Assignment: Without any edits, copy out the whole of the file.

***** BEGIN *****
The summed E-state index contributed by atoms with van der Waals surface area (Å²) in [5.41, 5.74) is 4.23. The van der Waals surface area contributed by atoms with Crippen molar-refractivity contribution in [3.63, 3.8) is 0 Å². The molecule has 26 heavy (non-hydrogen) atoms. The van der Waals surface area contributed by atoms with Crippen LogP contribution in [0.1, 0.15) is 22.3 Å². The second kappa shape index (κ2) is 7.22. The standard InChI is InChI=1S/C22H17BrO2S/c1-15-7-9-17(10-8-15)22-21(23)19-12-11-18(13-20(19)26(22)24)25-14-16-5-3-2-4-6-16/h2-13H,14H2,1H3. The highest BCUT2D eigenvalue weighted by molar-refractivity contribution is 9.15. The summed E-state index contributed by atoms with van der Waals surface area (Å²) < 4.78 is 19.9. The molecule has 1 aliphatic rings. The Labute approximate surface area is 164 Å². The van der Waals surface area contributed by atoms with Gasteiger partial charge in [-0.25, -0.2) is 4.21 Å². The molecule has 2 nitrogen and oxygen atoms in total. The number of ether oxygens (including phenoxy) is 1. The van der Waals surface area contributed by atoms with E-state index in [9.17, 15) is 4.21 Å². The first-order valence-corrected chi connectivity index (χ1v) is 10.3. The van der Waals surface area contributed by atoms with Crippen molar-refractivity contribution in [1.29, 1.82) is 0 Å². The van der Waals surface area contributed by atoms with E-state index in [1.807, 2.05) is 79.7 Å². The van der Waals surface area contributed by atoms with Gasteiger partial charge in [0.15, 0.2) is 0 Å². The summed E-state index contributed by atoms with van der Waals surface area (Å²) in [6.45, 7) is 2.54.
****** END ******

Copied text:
The summed E-state index contributed by atoms with van der Waals surface area (Å²) in [5.41, 5.74) is 4.23. The van der Waals surface area contributed by atoms with Crippen molar-refractivity contribution in [3.63, 3.8) is 0 Å². The molecule has 26 heavy (non-hydrogen) atoms. The van der Waals surface area contributed by atoms with Crippen LogP contribution in [0.1, 0.15) is 22.3 Å². The second kappa shape index (κ2) is 7.22. The standard InChI is InChI=1S/C22H17BrO2S/c1-15-7-9-17(10-8-15)22-21(23)19-12-11-18(13-20(19)26(22)24)25-14-16-5-3-2-4-6-16/h2-13H,14H2,1H3. The highest BCUT2D eigenvalue weighted by molar-refractivity contribution is 9.15. The summed E-state index contributed by atoms with van der Waals surface area (Å²) < 4.78 is 19.9. The molecule has 1 aliphatic rings. The Labute approximate surface area is 164 Å². The van der Waals surface area contributed by atoms with Gasteiger partial charge in [-0.25, -0.2) is 4.21 Å². The molecule has 2 nitrogen and oxygen atoms in total. The number of ether oxygens (including phenoxy) is 1. The van der Waals surface area contributed by atoms with E-state index in [9.17, 15) is 4.21 Å². The first-order valence-corrected chi connectivity index (χ1v) is 10.3. The van der Waals surface area contributed by atoms with Crippen molar-refractivity contribution in [1.29, 1.82) is 0 Å². The van der Waals surface area contributed by atoms with E-state index in [1.807, 2.05) is 79.7 Å². The van der Waals surface area contributed by atoms with Gasteiger partial charge in [0.15, 0.2) is 0 Å². The summed E-state index contributed by atoms with van der Waals surface area (Å²) in [6.45, 7) is 2.54.